Researchers at the Massachusetts Institute of Technology have created a program that can train a robotic arm to play Jenga, which requires physical interaction but also requires perception data from both touch and vision.
An article on the experiment appears in today’s issue of the journal Science Robotics titled “See, feel, act: Hierarchical learning for complex manipulation skills with multisensory fusion.” Nima Fazelli and colleagues built a robotic arm gripper that emulates the multisensory action needed to play Jenga, a game in which blocks must be removed from a tower and then placed on top without collapsing the tower.
Researchers were looking to explore how robots can learn about their environment by moving beyond just using machine vision. “Current learning methodologies struggle with these challenges and have not exploited physics nearly as richly as we believe that humans do,” the researchers said. “Most robotic learning systems still use purely visual data, without a sense of touch; this fundamentally limits how quickly and flexibly a robot can learn about the world … As a consequence, these systems require far more training data than humans do to learn new models or new tasks, and they generalize much less broadly and less robustly.”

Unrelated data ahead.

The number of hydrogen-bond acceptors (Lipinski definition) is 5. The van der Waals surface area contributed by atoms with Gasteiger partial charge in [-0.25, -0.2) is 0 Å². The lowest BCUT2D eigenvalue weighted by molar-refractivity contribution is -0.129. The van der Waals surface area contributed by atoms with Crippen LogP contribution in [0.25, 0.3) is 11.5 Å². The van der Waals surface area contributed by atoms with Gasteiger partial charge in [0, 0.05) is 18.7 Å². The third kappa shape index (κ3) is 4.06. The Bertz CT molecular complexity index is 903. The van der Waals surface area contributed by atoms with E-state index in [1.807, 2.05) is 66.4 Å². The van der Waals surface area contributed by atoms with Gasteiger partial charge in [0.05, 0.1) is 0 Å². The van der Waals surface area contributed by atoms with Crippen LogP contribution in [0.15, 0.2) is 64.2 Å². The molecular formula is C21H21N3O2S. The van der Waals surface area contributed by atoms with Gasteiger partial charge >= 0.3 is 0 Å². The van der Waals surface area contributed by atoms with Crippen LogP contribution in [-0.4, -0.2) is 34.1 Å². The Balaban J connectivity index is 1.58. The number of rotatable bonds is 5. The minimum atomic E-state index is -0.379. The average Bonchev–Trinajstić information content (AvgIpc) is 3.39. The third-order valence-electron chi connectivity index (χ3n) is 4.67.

Jenga dynamics include touch and sight
The team decided to use the game Jenga to evaluate its hierarchial learning approach to acquire manipulation skills for its robot, and compared them to other learning approaches. “Jenga is a quintessential example of a contact-rich task where we need to integrate with the tower to learn and to infer block mechanics and multimodal behavior by combining touch and sight.”
Researchers used the robot arm, an Intel RealSense D415 camera, and ATI Gamma force/torque sensor mounted at the wrist, for the experiment. Machine learning software was then created for the learning approach.
Initially, without a goal, the robot engaged in a “short exploration phase where it captured the structure of the tower, even ‘hidden’ Jenga pieces, and learned potential outcomes based on the force and visual relationships between all the Jenga pieces, researchers said.
The robot then formulated general concepts to infer behavior of each of the blocks as it played. “For example, it inferred the concept that moving ‘stuck’ blocks does not help progress the game.” The robot could then adjust its behavior to maximize its progress in the game.
The researchers concluded that compared to the other three state-of-the-art learning paradigms, including neural network and reinforcement learning, that the robot was fastest at reaching a certain number of successful block extractions (within 100 games) using this new approach.
More details on the project can be seen here.